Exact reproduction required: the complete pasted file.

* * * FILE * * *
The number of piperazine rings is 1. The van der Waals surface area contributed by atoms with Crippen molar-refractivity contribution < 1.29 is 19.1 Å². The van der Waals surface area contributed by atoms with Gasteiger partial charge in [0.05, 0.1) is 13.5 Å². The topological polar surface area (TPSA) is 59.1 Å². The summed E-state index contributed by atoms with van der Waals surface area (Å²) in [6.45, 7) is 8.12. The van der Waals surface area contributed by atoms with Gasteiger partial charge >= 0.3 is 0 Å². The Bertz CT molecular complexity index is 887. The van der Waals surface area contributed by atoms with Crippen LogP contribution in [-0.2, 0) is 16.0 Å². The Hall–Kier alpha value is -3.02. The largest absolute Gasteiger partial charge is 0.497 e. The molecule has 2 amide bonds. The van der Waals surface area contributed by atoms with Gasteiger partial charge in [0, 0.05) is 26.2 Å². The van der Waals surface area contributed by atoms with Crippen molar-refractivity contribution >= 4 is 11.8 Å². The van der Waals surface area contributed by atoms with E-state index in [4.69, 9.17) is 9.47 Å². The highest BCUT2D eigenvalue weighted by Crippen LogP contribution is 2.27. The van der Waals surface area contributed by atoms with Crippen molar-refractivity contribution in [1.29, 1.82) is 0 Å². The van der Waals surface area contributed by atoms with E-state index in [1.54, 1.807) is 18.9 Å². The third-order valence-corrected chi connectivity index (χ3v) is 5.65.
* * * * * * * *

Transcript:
The number of piperazine rings is 1. The van der Waals surface area contributed by atoms with Crippen molar-refractivity contribution < 1.29 is 19.1 Å². The van der Waals surface area contributed by atoms with Gasteiger partial charge in [0.05, 0.1) is 13.5 Å². The topological polar surface area (TPSA) is 59.1 Å². The summed E-state index contributed by atoms with van der Waals surface area (Å²) in [6.45, 7) is 8.12. The van der Waals surface area contributed by atoms with Gasteiger partial charge >= 0.3 is 0 Å². The Bertz CT molecular complexity index is 887. The van der Waals surface area contributed by atoms with Crippen LogP contribution in [-0.2, 0) is 16.0 Å². The Hall–Kier alpha value is -3.02. The largest absolute Gasteiger partial charge is 0.497 e. The molecule has 2 amide bonds. The van der Waals surface area contributed by atoms with Gasteiger partial charge in [0, 0.05) is 26.2 Å². The van der Waals surface area contributed by atoms with Crippen molar-refractivity contribution >= 4 is 11.8 Å². The van der Waals surface area contributed by atoms with E-state index in [4.69, 9.17) is 9.47 Å². The highest BCUT2D eigenvalue weighted by Crippen LogP contribution is 2.27. The van der Waals surface area contributed by atoms with Crippen molar-refractivity contribution in [1.29, 1.82) is 0 Å². The van der Waals surface area contributed by atoms with E-state index in [1.54, 1.807) is 18.9 Å². The third-order valence-corrected chi connectivity index (χ3v) is 5.65.